Losing your business files can happen in a variety of ways, the common causes include your IT system failing physically, errors, theft or disasters like fire, flood and dropped mugs full of liquids! People also commonly save data to just one place, like ‘My Documents’ on your PC’s hard drive. Which means that if this data were to be changed or deleted it would take considerable time for IT support to restore it.

What should you backup?

Choosing which files is a good start to ensuring you have a copy of all your business’s important information. To help choose which files you should backup try thinking about what you would need to continue working if your PC were to be stolen/damaged. For example clients address/telephone details, your account information, important documents.

Another question to ask yourself when choosing which data to backup is “How long has it taken me to collate all this information and what would happen to the business if I couldn’t get it back once lost?” These are the key things that you should be thinking about.

What type of backup should I run?

There are many options to choose from, but the two moat popular options are an online or physical backup though a hard drive. Both have their advantages and are explained in detail in our most recent post, which you can read by clicking here.

If you have any more questions about backups or just IT in general, feel free to contact us and we’ll be happy to provide you with our IT support advice.

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When it comes to upgrading your operating system on your laptop or PC the majority of organisations are happy to keep the system or application on the version they know and love. Most of us don’t like change as was seen with Microsoft’s removal of the Start Menu in Windows 8.

However, in the case of Content Management System (CMS) applications, there is a far greater risk to the business if it is not upgraded.

Let’s take Sitecore’s CMS as an example where a customer is still using Sitecore version 6.2; here are some of the risks associated with staying with this older version.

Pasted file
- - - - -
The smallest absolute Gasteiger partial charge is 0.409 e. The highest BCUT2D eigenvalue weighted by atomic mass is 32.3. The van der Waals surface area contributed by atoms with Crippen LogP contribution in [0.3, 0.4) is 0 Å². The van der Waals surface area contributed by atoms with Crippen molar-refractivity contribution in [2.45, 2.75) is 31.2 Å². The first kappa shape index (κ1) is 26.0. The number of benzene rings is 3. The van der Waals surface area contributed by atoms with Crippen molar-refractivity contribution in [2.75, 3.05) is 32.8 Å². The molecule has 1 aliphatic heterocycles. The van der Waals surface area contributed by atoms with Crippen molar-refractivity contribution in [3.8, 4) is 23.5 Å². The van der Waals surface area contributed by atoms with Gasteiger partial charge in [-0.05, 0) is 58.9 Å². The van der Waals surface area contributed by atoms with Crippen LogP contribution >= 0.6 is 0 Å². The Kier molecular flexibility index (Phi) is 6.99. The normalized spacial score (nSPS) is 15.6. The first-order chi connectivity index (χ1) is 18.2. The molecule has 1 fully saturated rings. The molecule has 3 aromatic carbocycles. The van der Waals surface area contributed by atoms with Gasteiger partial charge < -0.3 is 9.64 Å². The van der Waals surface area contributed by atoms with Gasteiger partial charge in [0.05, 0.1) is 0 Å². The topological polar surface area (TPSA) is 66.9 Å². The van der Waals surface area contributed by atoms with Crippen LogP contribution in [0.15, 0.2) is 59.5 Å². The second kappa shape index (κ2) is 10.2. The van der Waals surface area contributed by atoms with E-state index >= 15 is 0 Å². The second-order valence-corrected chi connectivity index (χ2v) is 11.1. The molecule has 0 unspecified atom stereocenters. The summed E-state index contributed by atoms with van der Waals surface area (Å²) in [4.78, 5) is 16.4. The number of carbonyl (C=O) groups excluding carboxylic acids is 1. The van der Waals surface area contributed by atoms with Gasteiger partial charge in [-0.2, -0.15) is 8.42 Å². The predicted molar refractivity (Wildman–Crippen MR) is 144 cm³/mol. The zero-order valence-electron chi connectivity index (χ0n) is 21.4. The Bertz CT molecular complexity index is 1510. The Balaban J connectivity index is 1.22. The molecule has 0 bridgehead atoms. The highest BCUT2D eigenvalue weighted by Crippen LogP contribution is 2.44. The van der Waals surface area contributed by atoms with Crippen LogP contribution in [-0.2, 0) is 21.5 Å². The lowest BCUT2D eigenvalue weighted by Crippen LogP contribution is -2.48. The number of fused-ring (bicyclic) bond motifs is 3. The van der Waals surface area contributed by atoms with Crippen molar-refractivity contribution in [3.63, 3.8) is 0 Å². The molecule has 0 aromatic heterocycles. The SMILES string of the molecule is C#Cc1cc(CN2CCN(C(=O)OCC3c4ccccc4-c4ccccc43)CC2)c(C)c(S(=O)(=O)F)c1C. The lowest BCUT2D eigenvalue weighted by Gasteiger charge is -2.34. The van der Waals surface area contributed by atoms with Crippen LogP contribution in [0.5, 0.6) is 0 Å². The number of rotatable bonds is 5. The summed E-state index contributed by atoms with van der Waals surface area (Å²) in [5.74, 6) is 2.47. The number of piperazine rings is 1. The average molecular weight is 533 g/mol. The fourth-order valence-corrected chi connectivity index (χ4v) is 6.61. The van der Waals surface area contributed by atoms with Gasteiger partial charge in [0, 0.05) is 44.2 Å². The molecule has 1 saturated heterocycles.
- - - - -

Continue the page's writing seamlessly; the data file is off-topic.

Internet Browsers:

Browsers like Firefox, Chrome and IE/Edge are constantly being updated, usually to remove security loopholes or unpopular abilities.  This is great but it does mean your website will also require updating and tested with the latest versions.  Quite often the CMS editor software will stop working with new browser versions or develop intermittent faults.

Sitecore support:

There is a Product Support Lifecycle that people should be aware of, for example, Mainstream Support for Version 6.6 ends December 31, 2015.

Underlying systems:

Sitecore and other CMS’s rely on underlying systems such as the Windows Server itself, SQL Server and the .NET Framework. These will also have support withdrawn from Microsoft;  Windows 2003 server is a good example.

Migrating to newer versions of these underlying systems also means you will have no choice but to move to a newer version of your CMS as your old version may not run on Windows 2012, SQL 2014 etc.

Opportunities that come with upgrading your CMS to the latest version of Sitecore:

  • Faster interface and improved search technology used throughout the editor
  • Greater independence for the marketing team; more marketing features allows for the configuration and publication of personalised rules, content tests and engagement plans without the need for developer support
  • Greater Cloud deployment efficiencies
  • ‘Item Buckets’ (used to store large amounts of unstructured content) allows you to create any number of items in that bucket without being concerned about the underlying structure
  • Keep up to date with online channels ensures faster and better ways of testing website and campaigns across numerous devices
  • Keep up to date with developer tools
  • Bulk actions on multiple items in Sitecore mean there is no longer the need to manually delete items one at a time.

Essentially, the longer an upgrade is left the longer and more painful it will be in the future.  Moving from Sitecore 6.2 to Sitecore 7.2 currently needs many step upgrades – sometimes it’s better to install a new Sitecore instance and simply migrate the config and content.  And, don’t forget third party modules and interfaces may no longer work on older versions.

The decision to upgrade your current CMS to the latest version may prove difficult, especially if it’s stable and running smoothly.  However, there’s no getting away from the fact that moving to newer versions brings greater efficiencies and functional improvements – you’ll have to do it one day!